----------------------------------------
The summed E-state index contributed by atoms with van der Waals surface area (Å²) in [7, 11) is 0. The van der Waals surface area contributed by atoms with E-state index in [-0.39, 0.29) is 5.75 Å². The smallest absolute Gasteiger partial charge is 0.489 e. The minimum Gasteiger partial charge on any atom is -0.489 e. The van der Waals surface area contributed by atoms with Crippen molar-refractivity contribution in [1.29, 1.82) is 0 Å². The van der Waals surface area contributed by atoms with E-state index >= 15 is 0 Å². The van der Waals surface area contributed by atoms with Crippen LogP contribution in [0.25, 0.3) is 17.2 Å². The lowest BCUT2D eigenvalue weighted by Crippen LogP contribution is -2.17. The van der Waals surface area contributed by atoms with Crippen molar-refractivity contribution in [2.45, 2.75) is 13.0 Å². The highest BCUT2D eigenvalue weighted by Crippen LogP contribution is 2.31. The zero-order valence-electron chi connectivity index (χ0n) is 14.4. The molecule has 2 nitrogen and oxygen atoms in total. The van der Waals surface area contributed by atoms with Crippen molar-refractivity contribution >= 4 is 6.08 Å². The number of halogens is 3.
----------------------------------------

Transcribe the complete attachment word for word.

The summed E-state index contributed by atoms with van der Waals surface area (Å²) in [7, 11) is 0. The van der Waals surface area contributed by atoms with E-state index in [-0.39, 0.29) is 5.75 Å². The smallest absolute Gasteiger partial charge is 0.489 e. The minimum Gasteiger partial charge on any atom is -0.489 e. The van der Waals surface area contributed by atoms with Crippen molar-refractivity contribution in [1.29, 1.82) is 0 Å². The van der Waals surface area contributed by atoms with E-state index >= 15 is 0 Å². The van der Waals surface area contributed by atoms with Crippen LogP contribution in [0.25, 0.3) is 17.2 Å². The lowest BCUT2D eigenvalue weighted by Crippen LogP contribution is -2.17. The van der Waals surface area contributed by atoms with Crippen molar-refractivity contribution in [2.45, 2.75) is 13.0 Å². The highest BCUT2D eigenvalue weighted by Crippen LogP contribution is 2.31. The zero-order valence-electron chi connectivity index (χ0n) is 14.4. The molecule has 2 nitrogen and oxygen atoms in total. The van der Waals surface area contributed by atoms with Crippen molar-refractivity contribution >= 4 is 6.08 Å². The number of halogens is 3.